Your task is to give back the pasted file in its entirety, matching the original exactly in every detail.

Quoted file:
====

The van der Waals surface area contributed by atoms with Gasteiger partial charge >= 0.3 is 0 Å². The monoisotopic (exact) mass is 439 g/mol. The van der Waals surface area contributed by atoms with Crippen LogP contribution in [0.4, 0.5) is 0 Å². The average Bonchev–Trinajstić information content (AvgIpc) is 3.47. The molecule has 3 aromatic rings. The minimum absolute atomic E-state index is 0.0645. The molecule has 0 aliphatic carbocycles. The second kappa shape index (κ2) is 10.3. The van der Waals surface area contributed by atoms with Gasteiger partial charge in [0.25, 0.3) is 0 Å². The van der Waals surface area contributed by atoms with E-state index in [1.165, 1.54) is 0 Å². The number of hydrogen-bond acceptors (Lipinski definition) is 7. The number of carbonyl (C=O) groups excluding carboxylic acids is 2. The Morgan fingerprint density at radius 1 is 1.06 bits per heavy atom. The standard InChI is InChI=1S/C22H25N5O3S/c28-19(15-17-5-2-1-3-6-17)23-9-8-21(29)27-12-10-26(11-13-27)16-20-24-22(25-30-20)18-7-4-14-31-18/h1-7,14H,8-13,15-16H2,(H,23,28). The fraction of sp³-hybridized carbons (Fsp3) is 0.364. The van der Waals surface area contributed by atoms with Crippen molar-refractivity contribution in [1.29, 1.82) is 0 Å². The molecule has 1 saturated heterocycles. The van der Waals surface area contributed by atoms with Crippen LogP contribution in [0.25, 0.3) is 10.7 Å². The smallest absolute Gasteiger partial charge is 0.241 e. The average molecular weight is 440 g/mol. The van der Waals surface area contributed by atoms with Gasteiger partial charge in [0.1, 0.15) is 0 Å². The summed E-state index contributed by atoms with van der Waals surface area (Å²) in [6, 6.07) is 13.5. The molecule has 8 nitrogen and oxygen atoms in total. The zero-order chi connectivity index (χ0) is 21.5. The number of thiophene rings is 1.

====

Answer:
The van der Waals surface area contributed by atoms with Gasteiger partial charge >= 0.3 is 0 Å². The monoisotopic (exact) mass is 439 g/mol. The van der Waals surface area contributed by atoms with Crippen LogP contribution in [0.4, 0.5) is 0 Å². The average Bonchev–Trinajstić information content (AvgIpc) is 3.47. The molecule has 3 aromatic rings. The minimum absolute atomic E-state index is 0.0645. The molecule has 0 aliphatic carbocycles. The second kappa shape index (κ2) is 10.3. The van der Waals surface area contributed by atoms with Gasteiger partial charge in [0.25, 0.3) is 0 Å². The van der Waals surface area contributed by atoms with E-state index in [1.165, 1.54) is 0 Å². The number of hydrogen-bond acceptors (Lipinski definition) is 7. The number of carbonyl (C=O) groups excluding carboxylic acids is 2. The Morgan fingerprint density at radius 1 is 1.06 bits per heavy atom. The standard InChI is InChI=1S/C22H25N5O3S/c28-19(15-17-5-2-1-3-6-17)23-9-8-21(29)27-12-10-26(11-13-27)16-20-24-22(25-30-20)18-7-4-14-31-18/h1-7,14H,8-13,15-16H2,(H,23,28). The fraction of sp³-hybridized carbons (Fsp3) is 0.364. The van der Waals surface area contributed by atoms with Crippen molar-refractivity contribution in [1.29, 1.82) is 0 Å². The molecule has 1 saturated heterocycles. The van der Waals surface area contributed by atoms with Crippen LogP contribution in [0.25, 0.3) is 10.7 Å². The smallest absolute Gasteiger partial charge is 0.241 e. The average molecular weight is 440 g/mol. The van der Waals surface area contributed by atoms with Gasteiger partial charge in [0.1, 0.15) is 0 Å². The summed E-state index contributed by atoms with van der Waals surface area (Å²) in [6, 6.07) is 13.5. The molecule has 8 nitrogen and oxygen atoms in total. The zero-order chi connectivity index (χ0) is 21.5. The number of thiophene rings is 1.